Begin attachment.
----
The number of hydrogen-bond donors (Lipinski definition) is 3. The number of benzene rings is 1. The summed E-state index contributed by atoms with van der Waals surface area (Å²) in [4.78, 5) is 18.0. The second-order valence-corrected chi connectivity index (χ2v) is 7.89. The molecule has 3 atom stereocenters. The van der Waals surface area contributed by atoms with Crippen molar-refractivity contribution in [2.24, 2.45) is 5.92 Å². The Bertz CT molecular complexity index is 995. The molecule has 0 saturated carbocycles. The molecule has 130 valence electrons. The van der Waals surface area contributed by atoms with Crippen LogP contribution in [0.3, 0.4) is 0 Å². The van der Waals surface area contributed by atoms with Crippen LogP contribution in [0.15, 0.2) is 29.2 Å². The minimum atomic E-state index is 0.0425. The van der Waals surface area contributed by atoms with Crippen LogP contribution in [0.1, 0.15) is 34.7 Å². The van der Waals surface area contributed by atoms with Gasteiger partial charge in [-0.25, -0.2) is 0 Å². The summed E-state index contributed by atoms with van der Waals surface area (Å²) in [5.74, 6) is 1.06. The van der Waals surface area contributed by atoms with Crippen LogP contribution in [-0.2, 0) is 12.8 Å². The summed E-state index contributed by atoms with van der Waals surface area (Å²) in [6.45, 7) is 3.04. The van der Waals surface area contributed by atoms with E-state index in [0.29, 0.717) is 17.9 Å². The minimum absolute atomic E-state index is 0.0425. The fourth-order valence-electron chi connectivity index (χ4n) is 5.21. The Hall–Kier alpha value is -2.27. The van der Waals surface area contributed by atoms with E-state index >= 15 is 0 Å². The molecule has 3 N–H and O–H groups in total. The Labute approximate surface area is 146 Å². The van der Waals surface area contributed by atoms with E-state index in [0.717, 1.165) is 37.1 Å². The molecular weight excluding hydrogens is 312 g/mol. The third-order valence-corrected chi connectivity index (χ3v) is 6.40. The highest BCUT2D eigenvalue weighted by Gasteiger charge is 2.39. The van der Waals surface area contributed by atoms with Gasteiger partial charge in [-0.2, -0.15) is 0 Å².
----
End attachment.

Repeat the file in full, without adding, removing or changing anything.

The number of hydrogen-bond donors (Lipinski definition) is 3. The number of benzene rings is 1. The summed E-state index contributed by atoms with van der Waals surface area (Å²) in [4.78, 5) is 18.0. The second-order valence-corrected chi connectivity index (χ2v) is 7.89. The molecule has 3 atom stereocenters. The van der Waals surface area contributed by atoms with Crippen molar-refractivity contribution in [2.24, 2.45) is 5.92 Å². The Bertz CT molecular complexity index is 995. The molecule has 0 saturated carbocycles. The molecule has 130 valence electrons. The van der Waals surface area contributed by atoms with Crippen LogP contribution in [0.3, 0.4) is 0 Å². The van der Waals surface area contributed by atoms with Crippen LogP contribution in [0.15, 0.2) is 29.2 Å². The minimum atomic E-state index is 0.0425. The van der Waals surface area contributed by atoms with Crippen LogP contribution in [0.1, 0.15) is 34.7 Å². The van der Waals surface area contributed by atoms with Gasteiger partial charge in [-0.25, -0.2) is 0 Å². The summed E-state index contributed by atoms with van der Waals surface area (Å²) in [5.74, 6) is 1.06. The van der Waals surface area contributed by atoms with Crippen LogP contribution in [-0.2, 0) is 12.8 Å². The summed E-state index contributed by atoms with van der Waals surface area (Å²) in [6.45, 7) is 3.04. The van der Waals surface area contributed by atoms with E-state index in [0.29, 0.717) is 17.9 Å². The minimum absolute atomic E-state index is 0.0425. The fourth-order valence-electron chi connectivity index (χ4n) is 5.21. The Hall–Kier alpha value is -2.27. The van der Waals surface area contributed by atoms with E-state index >= 15 is 0 Å². The molecule has 3 N–H and O–H groups in total. The Labute approximate surface area is 146 Å². The van der Waals surface area contributed by atoms with E-state index in [0.717, 1.165) is 37.1 Å². The molecular weight excluding hydrogens is 312 g/mol. The third-order valence-corrected chi connectivity index (χ3v) is 6.40. The highest BCUT2D eigenvalue weighted by Gasteiger charge is 2.39. The van der Waals surface area contributed by atoms with Gasteiger partial charge in [-0.2, -0.15) is 0 Å².